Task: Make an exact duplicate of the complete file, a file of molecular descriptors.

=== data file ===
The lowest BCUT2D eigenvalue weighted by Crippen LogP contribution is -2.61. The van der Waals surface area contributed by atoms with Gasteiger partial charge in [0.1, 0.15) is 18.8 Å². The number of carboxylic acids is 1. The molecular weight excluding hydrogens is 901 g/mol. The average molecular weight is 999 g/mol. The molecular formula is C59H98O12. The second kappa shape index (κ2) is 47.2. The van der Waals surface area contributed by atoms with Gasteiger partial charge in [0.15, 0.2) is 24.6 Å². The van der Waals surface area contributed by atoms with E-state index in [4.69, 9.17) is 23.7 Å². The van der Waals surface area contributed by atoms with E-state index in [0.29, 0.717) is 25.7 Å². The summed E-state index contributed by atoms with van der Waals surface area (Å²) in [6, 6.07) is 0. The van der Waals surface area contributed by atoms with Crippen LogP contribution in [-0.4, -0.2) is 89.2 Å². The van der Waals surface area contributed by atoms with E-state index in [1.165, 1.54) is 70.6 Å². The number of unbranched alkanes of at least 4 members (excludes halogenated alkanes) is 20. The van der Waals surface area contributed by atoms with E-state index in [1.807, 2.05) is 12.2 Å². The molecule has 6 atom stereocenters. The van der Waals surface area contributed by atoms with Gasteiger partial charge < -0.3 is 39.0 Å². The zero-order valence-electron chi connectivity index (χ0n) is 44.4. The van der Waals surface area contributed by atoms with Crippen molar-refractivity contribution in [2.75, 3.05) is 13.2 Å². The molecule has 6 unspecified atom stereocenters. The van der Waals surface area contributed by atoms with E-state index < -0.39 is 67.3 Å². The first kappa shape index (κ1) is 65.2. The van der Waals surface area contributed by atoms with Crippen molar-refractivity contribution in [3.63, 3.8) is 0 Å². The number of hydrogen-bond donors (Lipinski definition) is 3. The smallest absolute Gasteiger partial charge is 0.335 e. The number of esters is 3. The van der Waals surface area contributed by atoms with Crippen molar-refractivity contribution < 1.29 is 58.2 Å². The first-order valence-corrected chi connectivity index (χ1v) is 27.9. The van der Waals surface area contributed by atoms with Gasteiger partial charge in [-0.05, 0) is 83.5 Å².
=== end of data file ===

The lowest BCUT2D eigenvalue weighted by Crippen LogP contribution is -2.61. The van der Waals surface area contributed by atoms with Gasteiger partial charge in [0.1, 0.15) is 18.8 Å². The number of carboxylic acids is 1. The molecular weight excluding hydrogens is 901 g/mol. The average molecular weight is 999 g/mol. The molecular formula is C59H98O12. The second kappa shape index (κ2) is 47.2. The van der Waals surface area contributed by atoms with Gasteiger partial charge in [0.15, 0.2) is 24.6 Å². The van der Waals surface area contributed by atoms with E-state index in [4.69, 9.17) is 23.7 Å². The van der Waals surface area contributed by atoms with E-state index in [0.29, 0.717) is 25.7 Å². The summed E-state index contributed by atoms with van der Waals surface area (Å²) in [6, 6.07) is 0. The van der Waals surface area contributed by atoms with Crippen LogP contribution in [-0.4, -0.2) is 89.2 Å². The van der Waals surface area contributed by atoms with E-state index in [1.165, 1.54) is 70.6 Å². The number of unbranched alkanes of at least 4 members (excludes halogenated alkanes) is 20. The van der Waals surface area contributed by atoms with E-state index in [1.807, 2.05) is 12.2 Å². The molecule has 6 atom stereocenters. The van der Waals surface area contributed by atoms with Gasteiger partial charge < -0.3 is 39.0 Å². The zero-order valence-electron chi connectivity index (χ0n) is 44.4. The van der Waals surface area contributed by atoms with Crippen molar-refractivity contribution in [2.75, 3.05) is 13.2 Å². The molecule has 6 unspecified atom stereocenters. The van der Waals surface area contributed by atoms with E-state index < -0.39 is 67.3 Å². The first kappa shape index (κ1) is 65.2. The van der Waals surface area contributed by atoms with Crippen molar-refractivity contribution in [3.63, 3.8) is 0 Å². The number of hydrogen-bond donors (Lipinski definition) is 3. The smallest absolute Gasteiger partial charge is 0.335 e. The number of esters is 3. The van der Waals surface area contributed by atoms with Crippen molar-refractivity contribution < 1.29 is 58.2 Å². The first-order valence-corrected chi connectivity index (χ1v) is 27.9. The van der Waals surface area contributed by atoms with Gasteiger partial charge in [-0.05, 0) is 83.5 Å².